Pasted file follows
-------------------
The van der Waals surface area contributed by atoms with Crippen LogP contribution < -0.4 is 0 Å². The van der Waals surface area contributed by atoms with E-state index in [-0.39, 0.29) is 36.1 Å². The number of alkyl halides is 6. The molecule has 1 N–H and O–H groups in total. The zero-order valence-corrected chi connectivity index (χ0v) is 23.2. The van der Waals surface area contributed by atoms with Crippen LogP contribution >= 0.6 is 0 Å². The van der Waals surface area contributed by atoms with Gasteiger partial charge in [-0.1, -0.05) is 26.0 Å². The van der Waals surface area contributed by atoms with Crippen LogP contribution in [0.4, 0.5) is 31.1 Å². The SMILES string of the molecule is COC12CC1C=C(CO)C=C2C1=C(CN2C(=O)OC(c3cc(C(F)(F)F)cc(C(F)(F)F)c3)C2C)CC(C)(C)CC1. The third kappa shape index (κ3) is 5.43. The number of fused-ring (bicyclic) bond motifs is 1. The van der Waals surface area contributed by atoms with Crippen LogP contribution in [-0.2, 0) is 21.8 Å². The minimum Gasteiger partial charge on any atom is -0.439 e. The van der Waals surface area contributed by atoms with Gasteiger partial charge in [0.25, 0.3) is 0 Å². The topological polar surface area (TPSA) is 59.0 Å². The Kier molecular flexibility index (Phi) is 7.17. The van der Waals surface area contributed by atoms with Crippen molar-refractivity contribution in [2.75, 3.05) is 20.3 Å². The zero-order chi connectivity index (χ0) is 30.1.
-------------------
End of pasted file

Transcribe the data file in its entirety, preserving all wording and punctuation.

The van der Waals surface area contributed by atoms with Crippen LogP contribution < -0.4 is 0 Å². The van der Waals surface area contributed by atoms with E-state index in [-0.39, 0.29) is 36.1 Å². The number of alkyl halides is 6. The molecule has 1 N–H and O–H groups in total. The zero-order valence-corrected chi connectivity index (χ0v) is 23.2. The van der Waals surface area contributed by atoms with Crippen LogP contribution >= 0.6 is 0 Å². The van der Waals surface area contributed by atoms with Gasteiger partial charge in [-0.1, -0.05) is 26.0 Å². The van der Waals surface area contributed by atoms with Crippen LogP contribution in [0.4, 0.5) is 31.1 Å². The SMILES string of the molecule is COC12CC1C=C(CO)C=C2C1=C(CN2C(=O)OC(c3cc(C(F)(F)F)cc(C(F)(F)F)c3)C2C)CC(C)(C)CC1. The third kappa shape index (κ3) is 5.43. The number of fused-ring (bicyclic) bond motifs is 1. The van der Waals surface area contributed by atoms with Crippen LogP contribution in [-0.2, 0) is 21.8 Å². The minimum Gasteiger partial charge on any atom is -0.439 e. The van der Waals surface area contributed by atoms with Gasteiger partial charge in [0.25, 0.3) is 0 Å². The topological polar surface area (TPSA) is 59.0 Å². The Kier molecular flexibility index (Phi) is 7.17. The van der Waals surface area contributed by atoms with Crippen molar-refractivity contribution in [2.75, 3.05) is 20.3 Å². The zero-order chi connectivity index (χ0) is 30.1.